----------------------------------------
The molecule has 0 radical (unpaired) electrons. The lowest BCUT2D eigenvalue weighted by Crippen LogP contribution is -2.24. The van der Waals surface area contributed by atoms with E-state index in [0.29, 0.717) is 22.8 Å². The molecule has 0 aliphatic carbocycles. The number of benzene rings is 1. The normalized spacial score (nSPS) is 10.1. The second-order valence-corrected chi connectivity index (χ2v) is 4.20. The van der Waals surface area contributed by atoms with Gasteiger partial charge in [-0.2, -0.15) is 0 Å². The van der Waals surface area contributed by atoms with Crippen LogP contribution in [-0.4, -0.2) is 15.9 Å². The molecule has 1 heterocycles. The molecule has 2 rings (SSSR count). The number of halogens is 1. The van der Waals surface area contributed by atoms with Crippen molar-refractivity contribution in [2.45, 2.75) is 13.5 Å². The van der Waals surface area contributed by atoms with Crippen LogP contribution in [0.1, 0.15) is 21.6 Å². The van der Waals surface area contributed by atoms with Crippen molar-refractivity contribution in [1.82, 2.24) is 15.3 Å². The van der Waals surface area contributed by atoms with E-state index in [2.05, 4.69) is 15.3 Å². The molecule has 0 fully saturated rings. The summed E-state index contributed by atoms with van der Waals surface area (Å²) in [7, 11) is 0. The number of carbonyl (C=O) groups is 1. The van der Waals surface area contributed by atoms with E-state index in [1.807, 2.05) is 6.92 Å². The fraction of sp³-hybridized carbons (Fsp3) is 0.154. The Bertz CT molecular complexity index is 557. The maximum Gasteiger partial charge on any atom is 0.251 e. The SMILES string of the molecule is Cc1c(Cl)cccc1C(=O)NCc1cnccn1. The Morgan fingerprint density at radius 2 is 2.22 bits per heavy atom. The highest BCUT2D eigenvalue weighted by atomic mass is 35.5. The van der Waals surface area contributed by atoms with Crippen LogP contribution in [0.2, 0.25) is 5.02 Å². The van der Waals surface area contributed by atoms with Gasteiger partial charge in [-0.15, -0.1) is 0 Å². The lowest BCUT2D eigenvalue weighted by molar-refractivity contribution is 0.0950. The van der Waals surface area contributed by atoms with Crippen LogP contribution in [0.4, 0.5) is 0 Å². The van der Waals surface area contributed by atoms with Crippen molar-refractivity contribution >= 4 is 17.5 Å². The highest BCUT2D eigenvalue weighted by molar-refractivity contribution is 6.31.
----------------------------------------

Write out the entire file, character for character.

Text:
The molecule has 0 radical (unpaired) electrons. The lowest BCUT2D eigenvalue weighted by Crippen LogP contribution is -2.24. The van der Waals surface area contributed by atoms with E-state index in [0.29, 0.717) is 22.8 Å². The molecule has 0 aliphatic carbocycles. The number of benzene rings is 1. The normalized spacial score (nSPS) is 10.1. The second-order valence-corrected chi connectivity index (χ2v) is 4.20. The van der Waals surface area contributed by atoms with Gasteiger partial charge in [-0.2, -0.15) is 0 Å². The van der Waals surface area contributed by atoms with Crippen LogP contribution in [-0.4, -0.2) is 15.9 Å². The molecule has 1 heterocycles. The molecule has 2 rings (SSSR count). The number of halogens is 1. The van der Waals surface area contributed by atoms with Crippen molar-refractivity contribution in [2.45, 2.75) is 13.5 Å². The van der Waals surface area contributed by atoms with Crippen LogP contribution in [0.1, 0.15) is 21.6 Å². The van der Waals surface area contributed by atoms with Crippen molar-refractivity contribution in [1.82, 2.24) is 15.3 Å². The van der Waals surface area contributed by atoms with E-state index in [2.05, 4.69) is 15.3 Å². The molecule has 0 fully saturated rings. The summed E-state index contributed by atoms with van der Waals surface area (Å²) in [7, 11) is 0. The number of carbonyl (C=O) groups is 1. The van der Waals surface area contributed by atoms with E-state index in [1.807, 2.05) is 6.92 Å². The fraction of sp³-hybridized carbons (Fsp3) is 0.154. The Bertz CT molecular complexity index is 557. The maximum Gasteiger partial charge on any atom is 0.251 e. The SMILES string of the molecule is Cc1c(Cl)cccc1C(=O)NCc1cnccn1. The Morgan fingerprint density at radius 2 is 2.22 bits per heavy atom. The highest BCUT2D eigenvalue weighted by atomic mass is 35.5. The van der Waals surface area contributed by atoms with Crippen LogP contribution in [0.2, 0.25) is 5.02 Å². The van der Waals surface area contributed by atoms with Gasteiger partial charge in [-0.15, -0.1) is 0 Å². The lowest BCUT2D eigenvalue weighted by molar-refractivity contribution is 0.0950. The van der Waals surface area contributed by atoms with Crippen LogP contribution in [0.4, 0.5) is 0 Å². The van der Waals surface area contributed by atoms with Crippen molar-refractivity contribution >= 4 is 17.5 Å². The highest BCUT2D eigenvalue weighted by molar-refractivity contribution is 6.31.